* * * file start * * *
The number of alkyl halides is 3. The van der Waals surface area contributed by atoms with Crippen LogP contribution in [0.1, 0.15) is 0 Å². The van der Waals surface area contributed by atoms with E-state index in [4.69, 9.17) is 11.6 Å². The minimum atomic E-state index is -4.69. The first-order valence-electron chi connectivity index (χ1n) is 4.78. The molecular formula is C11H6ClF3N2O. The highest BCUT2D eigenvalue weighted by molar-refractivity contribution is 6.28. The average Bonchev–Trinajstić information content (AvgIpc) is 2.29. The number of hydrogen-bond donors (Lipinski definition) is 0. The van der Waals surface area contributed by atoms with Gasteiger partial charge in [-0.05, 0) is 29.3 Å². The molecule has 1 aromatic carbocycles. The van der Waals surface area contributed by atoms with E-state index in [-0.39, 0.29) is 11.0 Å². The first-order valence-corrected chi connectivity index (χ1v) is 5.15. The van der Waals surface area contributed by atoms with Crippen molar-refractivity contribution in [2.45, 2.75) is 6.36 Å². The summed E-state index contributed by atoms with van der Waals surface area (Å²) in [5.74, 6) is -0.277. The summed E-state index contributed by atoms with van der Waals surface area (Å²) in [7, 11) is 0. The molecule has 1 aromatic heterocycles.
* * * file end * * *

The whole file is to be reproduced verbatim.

The number of alkyl halides is 3. The van der Waals surface area contributed by atoms with Crippen LogP contribution in [0.1, 0.15) is 0 Å². The van der Waals surface area contributed by atoms with E-state index in [4.69, 9.17) is 11.6 Å². The minimum atomic E-state index is -4.69. The first-order valence-electron chi connectivity index (χ1n) is 4.78. The molecular formula is C11H6ClF3N2O. The highest BCUT2D eigenvalue weighted by molar-refractivity contribution is 6.28. The average Bonchev–Trinajstić information content (AvgIpc) is 2.29. The number of hydrogen-bond donors (Lipinski definition) is 0. The van der Waals surface area contributed by atoms with Gasteiger partial charge in [-0.05, 0) is 29.3 Å². The molecule has 1 aromatic carbocycles. The van der Waals surface area contributed by atoms with E-state index in [-0.39, 0.29) is 11.0 Å². The first-order valence-corrected chi connectivity index (χ1v) is 5.15. The van der Waals surface area contributed by atoms with Crippen molar-refractivity contribution in [2.45, 2.75) is 6.36 Å². The summed E-state index contributed by atoms with van der Waals surface area (Å²) in [5.74, 6) is -0.277. The summed E-state index contributed by atoms with van der Waals surface area (Å²) in [7, 11) is 0. The molecule has 1 aromatic heterocycles.